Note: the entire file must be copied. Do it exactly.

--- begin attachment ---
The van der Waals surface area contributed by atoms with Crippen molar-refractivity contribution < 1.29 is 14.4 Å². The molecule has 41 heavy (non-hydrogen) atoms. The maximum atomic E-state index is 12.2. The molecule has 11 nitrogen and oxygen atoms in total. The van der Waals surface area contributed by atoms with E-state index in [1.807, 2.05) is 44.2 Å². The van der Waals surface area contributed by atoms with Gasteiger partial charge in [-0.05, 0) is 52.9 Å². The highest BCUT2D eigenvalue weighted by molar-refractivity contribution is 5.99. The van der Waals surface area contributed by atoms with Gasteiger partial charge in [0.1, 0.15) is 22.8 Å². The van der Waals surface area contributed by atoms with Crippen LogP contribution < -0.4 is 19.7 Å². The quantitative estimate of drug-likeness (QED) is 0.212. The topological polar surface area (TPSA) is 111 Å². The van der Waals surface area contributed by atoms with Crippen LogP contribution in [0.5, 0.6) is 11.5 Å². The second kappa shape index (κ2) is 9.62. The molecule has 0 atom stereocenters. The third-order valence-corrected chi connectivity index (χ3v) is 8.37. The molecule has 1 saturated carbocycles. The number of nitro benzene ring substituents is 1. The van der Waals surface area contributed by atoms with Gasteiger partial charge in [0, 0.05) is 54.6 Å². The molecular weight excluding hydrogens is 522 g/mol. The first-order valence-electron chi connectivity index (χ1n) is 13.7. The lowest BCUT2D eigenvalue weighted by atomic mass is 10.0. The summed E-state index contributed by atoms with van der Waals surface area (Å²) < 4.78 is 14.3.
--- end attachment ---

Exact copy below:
The van der Waals surface area contributed by atoms with Crippen molar-refractivity contribution < 1.29 is 14.4 Å². The molecule has 41 heavy (non-hydrogen) atoms. The maximum atomic E-state index is 12.2. The molecule has 11 nitrogen and oxygen atoms in total. The van der Waals surface area contributed by atoms with E-state index in [1.807, 2.05) is 44.2 Å². The van der Waals surface area contributed by atoms with Gasteiger partial charge in [-0.05, 0) is 52.9 Å². The highest BCUT2D eigenvalue weighted by molar-refractivity contribution is 5.99. The van der Waals surface area contributed by atoms with Gasteiger partial charge in [0.1, 0.15) is 22.8 Å². The van der Waals surface area contributed by atoms with Crippen LogP contribution < -0.4 is 19.7 Å². The quantitative estimate of drug-likeness (QED) is 0.212. The topological polar surface area (TPSA) is 111 Å². The van der Waals surface area contributed by atoms with Crippen LogP contribution in [0.5, 0.6) is 11.5 Å². The second kappa shape index (κ2) is 9.62. The molecule has 0 atom stereocenters. The third-order valence-corrected chi connectivity index (χ3v) is 8.37. The molecule has 1 saturated carbocycles. The number of nitro benzene ring substituents is 1. The van der Waals surface area contributed by atoms with Gasteiger partial charge in [0, 0.05) is 54.6 Å². The molecular weight excluding hydrogens is 522 g/mol. The first-order valence-electron chi connectivity index (χ1n) is 13.7. The lowest BCUT2D eigenvalue weighted by atomic mass is 10.0. The summed E-state index contributed by atoms with van der Waals surface area (Å²) < 4.78 is 14.3.